Commenter Ross Wozniak summed up the feeling of loss among Windows coders, and of having been led down a cul de sac, by telling Muglia:
Your comments (or at least the snippets that appeared in print) may have done irreparable damage to my career, and many others like myself that threw all of their eggs into the Silverlight basket. I *expect* you to fix this, and soon! As was mentioned in some of the other posts, it's going to take a *lot* more than this one article to repair the damage.
Others have threatened to switch to Adobe Flash, the player Microsoft built Silverlight to beat.
But was it the right decision?
Despite this, was Microsoft right to move on?
Open sourcers might chuckle at the predicament of the Windows fan: if Siverlight had been an open source project, they might argue, then Microsoft's army of programmers wouldn't been left hanging when the project's primary backer changed its roadmap.
The future is certainly uncertain for Silverlight's users, despite Muglia's enthusiasm and attempts at damage limitation. Customers, partners and individuals must now decide their next move.
There are some flagship early adopters — NBC streamed its summer and winter Olympics coverage while Netflix built a Silverlight media player. There was plenty of enthusiasm from a number of partners who felt — finally — that they had an alternative to Adobe Flash. In just three years, the Silverlight player had become installed on "two-thirds" of PCs.
Despite this, Silverlight remained heavily outgunned by Flash and HTML5 as a content authoring and delivery platform on the web and devices. Much work remained to push Silverlight's adoption by key partners and grassroots adoption among those in the wider content community.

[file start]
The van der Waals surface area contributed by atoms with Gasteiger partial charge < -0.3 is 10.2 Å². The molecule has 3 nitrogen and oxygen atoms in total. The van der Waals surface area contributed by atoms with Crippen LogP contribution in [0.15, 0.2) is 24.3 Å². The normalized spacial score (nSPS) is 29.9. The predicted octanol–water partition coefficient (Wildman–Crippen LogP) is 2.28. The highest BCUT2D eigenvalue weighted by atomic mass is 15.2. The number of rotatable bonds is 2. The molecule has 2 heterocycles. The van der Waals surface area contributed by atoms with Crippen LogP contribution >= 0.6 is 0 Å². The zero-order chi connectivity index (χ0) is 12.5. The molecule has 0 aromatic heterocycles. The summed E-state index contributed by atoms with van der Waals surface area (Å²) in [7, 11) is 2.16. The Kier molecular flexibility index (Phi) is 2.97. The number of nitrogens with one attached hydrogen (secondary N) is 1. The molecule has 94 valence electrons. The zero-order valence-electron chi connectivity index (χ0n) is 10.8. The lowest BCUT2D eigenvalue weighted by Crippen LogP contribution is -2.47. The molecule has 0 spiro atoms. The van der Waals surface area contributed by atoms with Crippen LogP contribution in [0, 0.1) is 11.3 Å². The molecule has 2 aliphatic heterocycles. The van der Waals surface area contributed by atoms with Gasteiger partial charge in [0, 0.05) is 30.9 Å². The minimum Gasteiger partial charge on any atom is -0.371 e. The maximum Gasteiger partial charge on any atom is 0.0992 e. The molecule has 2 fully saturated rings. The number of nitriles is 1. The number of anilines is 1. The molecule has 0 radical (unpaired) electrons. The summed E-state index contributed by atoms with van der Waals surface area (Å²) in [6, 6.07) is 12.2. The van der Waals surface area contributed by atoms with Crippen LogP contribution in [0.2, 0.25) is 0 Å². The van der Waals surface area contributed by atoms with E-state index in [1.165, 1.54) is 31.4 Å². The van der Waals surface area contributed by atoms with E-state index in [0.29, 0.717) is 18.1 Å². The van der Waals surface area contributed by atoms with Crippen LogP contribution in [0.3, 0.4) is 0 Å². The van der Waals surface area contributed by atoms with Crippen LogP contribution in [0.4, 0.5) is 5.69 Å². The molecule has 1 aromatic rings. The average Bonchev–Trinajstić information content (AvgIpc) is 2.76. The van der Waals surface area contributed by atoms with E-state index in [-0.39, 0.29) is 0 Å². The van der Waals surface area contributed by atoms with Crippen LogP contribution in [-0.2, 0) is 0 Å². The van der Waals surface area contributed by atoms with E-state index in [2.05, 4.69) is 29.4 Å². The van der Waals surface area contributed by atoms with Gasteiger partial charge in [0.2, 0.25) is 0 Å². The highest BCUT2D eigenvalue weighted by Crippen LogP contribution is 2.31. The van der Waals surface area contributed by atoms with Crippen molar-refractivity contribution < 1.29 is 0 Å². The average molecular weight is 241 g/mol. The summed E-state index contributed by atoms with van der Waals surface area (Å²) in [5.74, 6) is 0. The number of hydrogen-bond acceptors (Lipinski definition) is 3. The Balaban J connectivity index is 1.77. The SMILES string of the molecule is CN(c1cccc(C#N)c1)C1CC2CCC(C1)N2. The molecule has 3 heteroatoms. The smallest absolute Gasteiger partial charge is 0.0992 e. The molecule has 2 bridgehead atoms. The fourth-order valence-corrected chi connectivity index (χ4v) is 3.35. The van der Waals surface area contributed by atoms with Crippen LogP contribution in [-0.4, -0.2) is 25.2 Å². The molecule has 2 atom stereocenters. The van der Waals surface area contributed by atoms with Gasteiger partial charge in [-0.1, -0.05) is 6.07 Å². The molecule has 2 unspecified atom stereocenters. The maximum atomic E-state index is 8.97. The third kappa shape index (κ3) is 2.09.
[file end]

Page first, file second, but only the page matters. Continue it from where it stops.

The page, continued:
A brilliant afterthought to the heavy WPF in 2007, Silverlight quickly became Microsoft's Flash. In 2010, it became a victim of history. With Apple banning Flash from the iPad and iPhone, and with Silverlight still not running on iOS, being "the other" Flash was a dangerous and limiting label.
It's notable that Muglia highlighted the fact that HTML5 can and does work on Apple's operating system. Clearly, Microsoft believes there's more to be had from having apps and content built using Microsoft tools and services than in continuing to push its own vision for a Flash-like player.
Backing HTML5 also suits Microsoft from a cost and maintenance perspective: in supporting HTML5, Microsoft can lower its overhead because it's not rolling its own stack of media technologies, while — handily — being perceived as being more open by backing HTML5.
The company is already showing in IE9 that it can work with existing standards and make them work better, without having to build its own version of a media stack optimized for Windows.
Muglia took a tough — and decent — decision to acknowledge that Microsoft's priorities have changed on Silverlight versus HTML5. This is clearly taking some getting used to among Silverlight users, and it'll be interesting to see if Microsoft feels stung and back-pedals.
If Microsoft doesn't go backwards, the next question will be just how far Microsoft continues to build Silverlight, and how far today's version of Silverlight separates and morphs to serve Windows Phones and PCs. ®